Karsandas Mulji, a contemporary of Dadabhai Naoroji, was one of the pioneer Indian social reformers working for the cause of women emancipation. In 1850s-60s, Mulji was a prominent member of the “Bombay intelligentsia” in conflict with the “merchant aristocracy” over social issues. Mulji’s place in Indian history as a reformer is due to the Maharaj libel case in 1862 which earned him the title of “a Reformer, a Martin Luther of the Banian Cast”.
Mulji’s early life was devoid of comfort as he was disowned by his family. He took to multiple professions – writer, editor, teacher, cloth merchant, and government administrator – to make ends meet. His reformist credentials, argues J Barton Scott, put him at a disadvantage when it came to finding stable work.
Mulji’s ideas were shaped in the Elphinstone of the 1840s-50s where he shared space with the likes of Dadabhai Naoroji and Mahadev Govind Ranade. The Elphinstonians, well-versed in western texts and the language of the new elites, were favourably positioned in the British-led administration. Mulji was no different; he was mocked for wearing trousers which amounted to a classic instance of Macaulay man.
His reformism was first visible in public domain in 1853 with the publication of an essay advocating foreign travel, which was read in front of Buddhi Vardhak Hindu Sabha. The essay made him a rising star of the reform world. However, another draft essay advocating widow remarriage had him thrown out of his widowed aunt’s home, leading to his withdrawal from the Elphinstone College.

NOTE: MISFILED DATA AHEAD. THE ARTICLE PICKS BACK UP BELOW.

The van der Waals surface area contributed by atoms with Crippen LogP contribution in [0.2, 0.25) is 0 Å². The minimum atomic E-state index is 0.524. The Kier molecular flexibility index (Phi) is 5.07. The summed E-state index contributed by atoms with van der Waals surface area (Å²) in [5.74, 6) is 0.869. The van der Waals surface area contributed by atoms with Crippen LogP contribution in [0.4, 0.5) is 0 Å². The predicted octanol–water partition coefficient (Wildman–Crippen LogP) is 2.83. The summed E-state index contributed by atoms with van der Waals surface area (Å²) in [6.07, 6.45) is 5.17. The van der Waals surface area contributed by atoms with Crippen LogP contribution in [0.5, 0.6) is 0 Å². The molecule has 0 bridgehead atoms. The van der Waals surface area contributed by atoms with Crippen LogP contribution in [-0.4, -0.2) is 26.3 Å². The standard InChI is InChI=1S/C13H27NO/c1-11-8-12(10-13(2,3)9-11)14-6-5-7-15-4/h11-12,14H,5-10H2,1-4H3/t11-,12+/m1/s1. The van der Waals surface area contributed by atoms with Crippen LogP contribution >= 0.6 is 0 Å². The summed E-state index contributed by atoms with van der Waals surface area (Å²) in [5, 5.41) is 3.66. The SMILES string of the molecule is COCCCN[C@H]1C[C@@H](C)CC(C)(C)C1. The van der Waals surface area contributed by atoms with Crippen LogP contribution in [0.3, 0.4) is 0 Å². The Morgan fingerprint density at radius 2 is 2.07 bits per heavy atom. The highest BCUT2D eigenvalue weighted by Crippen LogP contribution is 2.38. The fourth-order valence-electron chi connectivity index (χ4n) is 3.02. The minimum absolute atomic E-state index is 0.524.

Afterwards, he took work as a newspaper editor and school administrator. Then came the Satya Prakash in 1855, a reformist paper targeting Gujarati Hindus. The paper had a meagre subscription of 500 yet its impact on the Bombay’s conservative Gujarati Hindu community can’t be overstated. In the 1850s, he went on to edit a series of newspapers.
However, it was an article “The Original Religion of the Hindus and the Present Heterodox Opinions” that has come to define the legacy of Mulji. Published in 1860, it was a reformist critique of the Vallabhacharyas and accused one of the Maharajas of sexual misconduct with the devotees. The Vallabha sampradaya is a Vaishnavite sect worshipping the child-god Krishna. The Maharajas are considered the priestly authority, acting as a mediator between the devotee and God.
In response to the attack by Mulji, the Maharaja filed a libel case against him. The case was called the “greatest trial of modern times since the trial of Warren Hastings”. After the heated debate and salacious newspaper coverage, the Court dismissed the claims of the Maharaja. The decision was hailed as a victory for reform-minded liberals.
For his contribution in exposing the corrupt practices of religious guru, Mulji was hailed as “Indian Luther” by his biographer B N Motiwala. However, historian J Barton Scott has argued that representing Mulji as a reformer involved in Protestantizing Hinduism would be an inadequate assessment of his legacy. Rather a more sound approach would be “to situate him within a network of reformist exchanges” as part of horizontal linkages with fellow reformists in Britain.
In assessing his legacy, Scott has further argued that Mulji’s reform agenda was “not simply about liberating liberal subjects but rather about producing them.” In that sense, Mulji deserves to occupy the place among the founding fathers in Indian liberal pantheon.
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The opinions expressed in this essay are those of the authors. They do not purport to reflect the opinions or views of CCS.